It is brought down that it is a midas chasidus to put on a gartl for davening. It represents a discrete act of preparing oneself for tefila. I understand that Reb Yaakov Kaminetzky zl was asked about why the custom was not more widespread nowadays. To which he replied that people nowadays substitute buttoning their coats for girdling themselves with a gartl.
The other week I was at a gathering of frum Jews at which Reb Yisrael Belsky shlita spoke. He addressed this very question. His answer was – it seemed – a minor variation on Reb Yaakov’s. He gave the example of a job applicant going for an interview. He appears on time at the Human Resources office and is told by the receptionist to be seated while waiting to be called. Finally, the receptionist informs him that he may enter the interviewer’s office. He immediately gets up and, as he begins to make his way out of the reception area and into the hiring manager’s office, he pauses ever so briefly to fix his necktie. It is an act of preparation. Rav Belsky suggested that the supplicant might fix his tie, or do something comparable, just before beginning to daven – in lieu of putting on a gartl.
My reaction at the time was that he must have been aware of what Reb Yaakov had said, and decided to make the same point but varying the detail (from buttoning up to straightening out one’s tie). But on reflection, it’s not so clear. There is, I think, another way of looking at it. There may be a more substantive difference between the two proposals. Let me explain.
We can begin by raising the question: What makes tying a gartl around one’s waist a preparation for davening? There are two ways of looking at it. On one, the gartl is a thing unto itself. Putting it on is like adding another garment to one’s attire. I think that this conception is implicit in Rav Belsky’s view. If one can prepare by adding a gartl, one can prepare by adding something else; just about anything will do. Fixing one’s necktie is, then, like adding something else. Tightening it and putting its knot in place is like putting it on. This is one way of looking at it.
But one may have reservations about this way of looking at it; and this brings me to the second way of looking at it. These reservations stem from the consideration that, ostensibly, one can’t just put on anything at all and call it a preparation for davening! Suppose someone puts on a wrist watch, a ring, or a pair of spectacles. Would that be a legitimate preparation? Perhaps Rav Belsky thinks it would; but there is, I suggest, room for disagreement. It is open to someone to argue that the only way to prepare for davening is by putting on, not just anything, but a levush, that is, a garment (an item of clothing). And here it will immediately be retorted: “But what kind of levush is a gartl?! It’s no levush!” And the point will have to be conceded.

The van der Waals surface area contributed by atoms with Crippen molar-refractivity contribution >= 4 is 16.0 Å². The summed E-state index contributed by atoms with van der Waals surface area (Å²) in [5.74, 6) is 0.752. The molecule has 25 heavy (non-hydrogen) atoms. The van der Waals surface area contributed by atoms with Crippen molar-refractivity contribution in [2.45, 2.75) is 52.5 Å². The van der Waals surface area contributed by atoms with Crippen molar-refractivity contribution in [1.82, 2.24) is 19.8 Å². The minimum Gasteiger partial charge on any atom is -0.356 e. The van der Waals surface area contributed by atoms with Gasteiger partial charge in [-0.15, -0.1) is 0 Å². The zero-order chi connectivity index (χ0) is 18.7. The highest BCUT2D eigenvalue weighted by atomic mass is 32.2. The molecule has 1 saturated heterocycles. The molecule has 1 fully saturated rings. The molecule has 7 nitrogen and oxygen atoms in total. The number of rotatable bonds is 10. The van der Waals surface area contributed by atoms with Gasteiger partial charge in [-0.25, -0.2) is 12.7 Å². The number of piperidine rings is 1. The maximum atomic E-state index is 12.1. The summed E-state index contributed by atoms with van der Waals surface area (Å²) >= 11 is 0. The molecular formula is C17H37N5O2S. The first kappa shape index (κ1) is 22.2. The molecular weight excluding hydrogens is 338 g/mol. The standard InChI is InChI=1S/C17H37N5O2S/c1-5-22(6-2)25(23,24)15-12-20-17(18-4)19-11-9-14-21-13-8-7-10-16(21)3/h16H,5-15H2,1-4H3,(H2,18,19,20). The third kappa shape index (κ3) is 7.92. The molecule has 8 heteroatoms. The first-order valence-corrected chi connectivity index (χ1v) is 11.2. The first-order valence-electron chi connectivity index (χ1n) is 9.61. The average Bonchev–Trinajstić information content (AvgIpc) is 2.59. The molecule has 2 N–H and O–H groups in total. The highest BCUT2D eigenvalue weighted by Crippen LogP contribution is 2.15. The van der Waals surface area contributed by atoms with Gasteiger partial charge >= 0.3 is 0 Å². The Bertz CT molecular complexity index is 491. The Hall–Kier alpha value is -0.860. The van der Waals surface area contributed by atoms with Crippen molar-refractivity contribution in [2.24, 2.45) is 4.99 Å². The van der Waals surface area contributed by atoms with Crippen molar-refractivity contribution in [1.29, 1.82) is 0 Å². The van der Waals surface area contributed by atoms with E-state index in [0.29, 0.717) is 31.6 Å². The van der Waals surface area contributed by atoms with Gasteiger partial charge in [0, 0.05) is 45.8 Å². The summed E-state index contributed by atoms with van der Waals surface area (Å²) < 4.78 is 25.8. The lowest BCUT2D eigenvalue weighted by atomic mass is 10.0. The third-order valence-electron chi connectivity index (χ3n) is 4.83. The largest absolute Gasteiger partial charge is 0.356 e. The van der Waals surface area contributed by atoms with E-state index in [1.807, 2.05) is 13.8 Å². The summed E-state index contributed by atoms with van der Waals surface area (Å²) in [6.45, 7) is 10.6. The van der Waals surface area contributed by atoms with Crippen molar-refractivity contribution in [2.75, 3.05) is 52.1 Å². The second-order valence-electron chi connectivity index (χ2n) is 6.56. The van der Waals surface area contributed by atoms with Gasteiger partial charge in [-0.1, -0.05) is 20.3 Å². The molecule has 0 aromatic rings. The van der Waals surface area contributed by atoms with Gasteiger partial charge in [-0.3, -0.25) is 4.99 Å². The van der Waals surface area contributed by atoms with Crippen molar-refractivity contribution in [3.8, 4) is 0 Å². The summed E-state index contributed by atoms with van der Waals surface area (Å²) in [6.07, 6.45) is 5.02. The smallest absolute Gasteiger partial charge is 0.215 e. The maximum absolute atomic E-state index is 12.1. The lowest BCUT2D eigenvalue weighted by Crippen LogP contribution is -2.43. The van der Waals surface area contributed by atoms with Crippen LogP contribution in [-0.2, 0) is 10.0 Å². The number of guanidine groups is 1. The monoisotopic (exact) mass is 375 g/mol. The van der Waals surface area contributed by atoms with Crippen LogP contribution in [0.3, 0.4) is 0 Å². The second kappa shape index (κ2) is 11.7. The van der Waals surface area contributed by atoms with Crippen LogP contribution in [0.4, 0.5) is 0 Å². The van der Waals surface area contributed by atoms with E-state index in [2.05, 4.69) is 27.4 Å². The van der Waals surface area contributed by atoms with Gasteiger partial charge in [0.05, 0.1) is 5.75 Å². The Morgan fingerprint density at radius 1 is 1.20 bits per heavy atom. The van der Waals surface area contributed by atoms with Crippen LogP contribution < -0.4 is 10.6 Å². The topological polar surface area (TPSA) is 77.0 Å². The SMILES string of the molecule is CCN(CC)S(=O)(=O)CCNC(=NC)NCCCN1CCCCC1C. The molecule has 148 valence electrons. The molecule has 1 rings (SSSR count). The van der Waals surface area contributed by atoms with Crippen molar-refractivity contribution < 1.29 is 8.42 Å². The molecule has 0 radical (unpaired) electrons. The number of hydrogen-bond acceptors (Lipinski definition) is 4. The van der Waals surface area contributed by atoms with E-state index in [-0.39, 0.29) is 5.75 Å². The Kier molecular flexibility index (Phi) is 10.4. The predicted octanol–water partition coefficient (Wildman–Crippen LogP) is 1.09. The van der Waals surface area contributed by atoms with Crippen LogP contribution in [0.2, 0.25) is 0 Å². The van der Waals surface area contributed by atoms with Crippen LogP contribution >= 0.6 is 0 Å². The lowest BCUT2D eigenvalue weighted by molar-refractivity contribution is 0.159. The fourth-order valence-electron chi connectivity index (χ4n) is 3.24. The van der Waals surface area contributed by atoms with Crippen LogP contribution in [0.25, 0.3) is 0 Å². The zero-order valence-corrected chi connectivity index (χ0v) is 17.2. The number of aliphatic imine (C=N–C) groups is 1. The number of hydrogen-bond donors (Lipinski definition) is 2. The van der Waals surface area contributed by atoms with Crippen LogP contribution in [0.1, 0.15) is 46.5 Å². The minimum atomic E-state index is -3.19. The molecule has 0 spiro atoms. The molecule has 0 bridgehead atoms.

However, this reaction neglects to take into account that perhaps – just perhaps – the rationale for a gartl is not that it represents a thing unto itself, donning which counts as a preparation. The distinctive thing about a gartl, giving it its special status, is that it supplements the coat that one is wearing, in that it holds its two ends in place and prevents them from sliding off to the sides (one to one side, the other to the other). One hasn’t completely donned one’s coat until one has kept it from hanging loose, by tightening it with a gartl.
I speculate that at the time in history when the gartl was introduced coats didn’t have button holes and buttons. They were more like frocks – the chalatels that some heimishe men wear today during mealtime – or like bathrobes. They required straps – belts – if they were to be properly fastened. The gartl functioned to complete the act of clothing oneself with one’s coat. For one wasn’t fully clothed until one’s coat was fully closed. And one closed it with one’s gartl.
On this understanding, you can’t put on just anything and call it a preparation for davening. You have got to put on another item of clothing. And since you’re not really wearing your coat so long as it is open and leaves you exposed, when you tighten it with a gartl you are, finally, completing the act of putting on your coat. For this reason, putting on the gartl is an act of preparing for davening. And since, nowadays, coats come with buttons, the gartl has lost some of its efficacy. For some, though, the tradition of girdling oneself with a gartl for davening has hung on, nevertheless. But for the rest of us, one accomplishes today by buttoning one’s coat precisely what one accomplished then by tightening one’s coat with a gartl. I am speculating that this may be what Reb Yaakov meant when he suggested using buttons in place of a gartl. If this is right, then fixing one’s tie is no substitute (unless, per highly unlikely, it completes that act of putting on one’s shirt!!).